Major Tom and Cutter Ranch owner Sacha Bentall. Photo by Kathy Wolverton.

Major Tom and Cutter Ranch owner Sacha Bentall. Photo by Kathy Wolverton.

Cutter Ranch owners named Outstanding Young Farmers for BC & Yukon

Tyler McNaughton and Sacha Bentall awarded at gathering of OYF alumni and friends in Abbotsford, March 14.


At 39 and 33, Tyler McNaughton and Sacha Bentall of Cutter Ranch near Fort Steele are far too young to be put out to pasture but their animals thrive on it.

Thriving animals equals a thriving business and a thriving business has made McNaughton and Bentall the 2018 BC & Yukon Outstanding Young Farmers.

McNaughton and Bentall received the prestigious award at a gathering of OYF alumni and friends in Abbotsford, March 14.

Branded as “where food comes from,” Cutter Ranch produces pasture-raised lamb, pork and beef on their 160-acre ranch. The pair began raising lamb at Bentall’s parents’ farm in Clinton before moving to Fort Steele.

“We started with lamb but soon diversified into hogs and poultry,” McNaughton said. “Our intent is to produce high-quality ethically-raised meat raised in a low-stress environment.”

Rather than use conventional barns, Cutter’s animals are housed in greenhouses when not out on the pasture.

After seeing “what worked and what didn’t,” they made a major change in 2016, eliminating poultry, streamlining their pork production by phasing out farrowing and using purchased weaner pigs as a base and adding beef. The changes had an immediate positive impact. Sales of their pasture-raised pork increased 219 per cent in 2017 and have already increased another 30 per cent this year.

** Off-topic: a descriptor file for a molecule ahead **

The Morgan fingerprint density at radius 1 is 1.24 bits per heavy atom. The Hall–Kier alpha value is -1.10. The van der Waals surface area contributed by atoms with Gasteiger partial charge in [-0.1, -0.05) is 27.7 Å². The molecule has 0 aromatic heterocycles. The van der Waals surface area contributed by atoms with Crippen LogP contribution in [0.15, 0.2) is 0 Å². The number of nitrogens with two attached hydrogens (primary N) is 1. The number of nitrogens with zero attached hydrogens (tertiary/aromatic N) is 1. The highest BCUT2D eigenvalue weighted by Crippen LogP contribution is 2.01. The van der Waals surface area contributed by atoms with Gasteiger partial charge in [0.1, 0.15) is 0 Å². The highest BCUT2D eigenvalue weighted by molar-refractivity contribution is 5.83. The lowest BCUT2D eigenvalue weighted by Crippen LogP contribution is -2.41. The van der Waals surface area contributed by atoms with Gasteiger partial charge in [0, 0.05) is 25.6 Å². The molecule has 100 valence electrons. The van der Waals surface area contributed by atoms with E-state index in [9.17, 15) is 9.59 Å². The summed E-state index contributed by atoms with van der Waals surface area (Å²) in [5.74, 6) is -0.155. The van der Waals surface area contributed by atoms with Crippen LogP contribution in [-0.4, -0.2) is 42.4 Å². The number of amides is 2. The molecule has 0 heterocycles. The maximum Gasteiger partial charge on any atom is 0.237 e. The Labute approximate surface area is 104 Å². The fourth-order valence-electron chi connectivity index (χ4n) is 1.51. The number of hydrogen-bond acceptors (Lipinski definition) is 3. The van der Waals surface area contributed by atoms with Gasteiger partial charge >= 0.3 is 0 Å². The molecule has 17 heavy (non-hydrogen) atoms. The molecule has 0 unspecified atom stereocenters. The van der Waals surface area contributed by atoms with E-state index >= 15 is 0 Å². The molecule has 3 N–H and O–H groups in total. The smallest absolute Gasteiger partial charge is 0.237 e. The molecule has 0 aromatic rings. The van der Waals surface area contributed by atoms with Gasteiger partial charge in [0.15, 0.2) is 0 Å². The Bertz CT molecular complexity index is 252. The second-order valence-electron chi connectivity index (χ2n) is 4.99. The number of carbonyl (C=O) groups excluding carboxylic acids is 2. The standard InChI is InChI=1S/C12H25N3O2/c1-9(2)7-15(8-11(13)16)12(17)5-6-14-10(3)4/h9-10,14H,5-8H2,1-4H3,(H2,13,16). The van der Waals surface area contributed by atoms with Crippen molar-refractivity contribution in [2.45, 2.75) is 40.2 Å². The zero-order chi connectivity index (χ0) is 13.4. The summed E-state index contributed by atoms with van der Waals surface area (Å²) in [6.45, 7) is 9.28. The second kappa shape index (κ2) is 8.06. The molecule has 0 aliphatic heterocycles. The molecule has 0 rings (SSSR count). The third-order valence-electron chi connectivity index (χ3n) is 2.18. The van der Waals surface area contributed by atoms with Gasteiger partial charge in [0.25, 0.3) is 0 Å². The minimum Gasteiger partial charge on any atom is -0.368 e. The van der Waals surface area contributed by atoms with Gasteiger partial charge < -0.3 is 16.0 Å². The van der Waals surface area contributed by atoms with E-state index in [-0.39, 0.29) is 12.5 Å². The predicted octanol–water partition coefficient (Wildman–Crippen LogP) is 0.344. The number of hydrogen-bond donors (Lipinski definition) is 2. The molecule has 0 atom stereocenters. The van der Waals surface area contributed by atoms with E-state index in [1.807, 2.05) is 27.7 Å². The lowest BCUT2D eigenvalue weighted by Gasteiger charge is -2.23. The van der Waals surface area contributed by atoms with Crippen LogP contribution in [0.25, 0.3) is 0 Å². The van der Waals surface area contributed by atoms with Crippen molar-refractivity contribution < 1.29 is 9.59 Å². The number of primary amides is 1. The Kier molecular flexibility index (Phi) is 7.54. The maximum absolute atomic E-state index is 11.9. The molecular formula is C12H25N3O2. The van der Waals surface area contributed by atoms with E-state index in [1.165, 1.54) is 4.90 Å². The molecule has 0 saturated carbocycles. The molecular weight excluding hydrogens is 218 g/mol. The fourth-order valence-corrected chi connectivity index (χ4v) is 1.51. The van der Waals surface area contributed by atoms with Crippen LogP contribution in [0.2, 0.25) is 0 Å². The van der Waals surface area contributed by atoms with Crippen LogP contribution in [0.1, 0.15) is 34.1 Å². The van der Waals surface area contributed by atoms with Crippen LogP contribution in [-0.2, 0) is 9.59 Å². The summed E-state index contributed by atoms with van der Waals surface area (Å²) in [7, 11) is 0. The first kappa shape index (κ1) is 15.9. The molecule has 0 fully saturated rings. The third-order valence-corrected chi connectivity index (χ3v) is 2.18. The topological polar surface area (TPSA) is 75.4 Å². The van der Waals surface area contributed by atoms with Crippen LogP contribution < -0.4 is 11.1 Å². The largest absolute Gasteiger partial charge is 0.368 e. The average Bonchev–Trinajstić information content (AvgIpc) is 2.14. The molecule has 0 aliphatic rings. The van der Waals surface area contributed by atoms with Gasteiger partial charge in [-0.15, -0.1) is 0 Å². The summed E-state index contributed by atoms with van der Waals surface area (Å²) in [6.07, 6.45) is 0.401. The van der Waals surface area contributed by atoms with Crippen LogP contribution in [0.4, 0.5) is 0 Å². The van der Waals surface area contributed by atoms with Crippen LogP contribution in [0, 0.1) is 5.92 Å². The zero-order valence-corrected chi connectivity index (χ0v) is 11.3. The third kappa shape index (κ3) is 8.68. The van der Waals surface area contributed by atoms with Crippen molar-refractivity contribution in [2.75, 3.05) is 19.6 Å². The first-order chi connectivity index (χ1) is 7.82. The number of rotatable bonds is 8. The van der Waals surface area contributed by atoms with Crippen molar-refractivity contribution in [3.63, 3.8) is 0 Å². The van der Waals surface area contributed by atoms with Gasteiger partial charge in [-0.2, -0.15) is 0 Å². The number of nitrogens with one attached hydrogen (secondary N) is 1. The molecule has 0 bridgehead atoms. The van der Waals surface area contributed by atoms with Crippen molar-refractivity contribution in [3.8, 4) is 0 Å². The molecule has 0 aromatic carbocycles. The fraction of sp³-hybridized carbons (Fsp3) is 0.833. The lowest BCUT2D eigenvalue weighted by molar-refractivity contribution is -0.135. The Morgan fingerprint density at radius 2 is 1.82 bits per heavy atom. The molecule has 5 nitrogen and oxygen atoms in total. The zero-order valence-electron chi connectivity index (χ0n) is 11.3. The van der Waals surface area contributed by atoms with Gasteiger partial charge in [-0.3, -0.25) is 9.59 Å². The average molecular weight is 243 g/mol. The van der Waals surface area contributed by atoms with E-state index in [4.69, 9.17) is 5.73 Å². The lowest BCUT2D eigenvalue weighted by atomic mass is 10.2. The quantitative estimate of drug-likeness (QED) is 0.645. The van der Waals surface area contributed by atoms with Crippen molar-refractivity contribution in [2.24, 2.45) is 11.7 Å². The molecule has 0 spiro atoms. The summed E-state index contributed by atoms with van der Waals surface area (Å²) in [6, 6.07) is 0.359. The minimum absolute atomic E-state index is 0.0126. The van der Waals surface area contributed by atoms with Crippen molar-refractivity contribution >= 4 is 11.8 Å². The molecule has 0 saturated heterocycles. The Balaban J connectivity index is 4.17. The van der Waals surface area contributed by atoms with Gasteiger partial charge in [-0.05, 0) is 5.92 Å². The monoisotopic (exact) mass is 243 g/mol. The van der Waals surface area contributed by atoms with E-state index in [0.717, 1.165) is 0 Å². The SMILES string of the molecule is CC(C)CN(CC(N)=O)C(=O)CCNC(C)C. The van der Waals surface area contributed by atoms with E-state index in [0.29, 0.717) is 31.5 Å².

McNaughton and Bentall have established a web-based sales and distribution system and aggressively price their products. They try to involve the local community as much as possible, touring hundreds of kids through the farm during lambing season each spring and regularly conducting sheepdog demonstrations.

“Our core goals were to pursue the endeavor as a couple, dedicate time to raising a family, be environmental stewards of our land, be self-employed and grow high quality/nutritious food,” McNaughton said. “We can say unarguably that our goals have not changed.”

To earn the 2018 award from judges Al Timms (retired TD Bank BC agriculture manager), Mark Sweeney (retired BC Ministry of Agriculture berry and horticulture specialist) and Kurt Bausenhaus (KPMG), McNaughton and Bentall outpointed two other finalists, Roger & Lana Groot of Hatch Creek Ranch in Topley and Gemma McNeill & Douglas Zaklan of Zaklan Heritage Farm in Surrey.

The BCOYF program is sponsored by the BC Broiler Hatching Egg Commission, Clearbrook Grain & Milling, Farm Credit Canada and Insure Wealth. To be eligible for the award, applicants must be between 18 and 39 and derive most of their gross revenue from on-farm sources. They are judged on the progress in their agricultural careers, the sustainability of their farming operations and involvement in their industry and community.

McNaughton and Bentall will represent BC at the National Event in Winnipeg, MB, November 29 – December 3, 2018. At that event two national winners will be chosen from the winners in seven regions across Canada.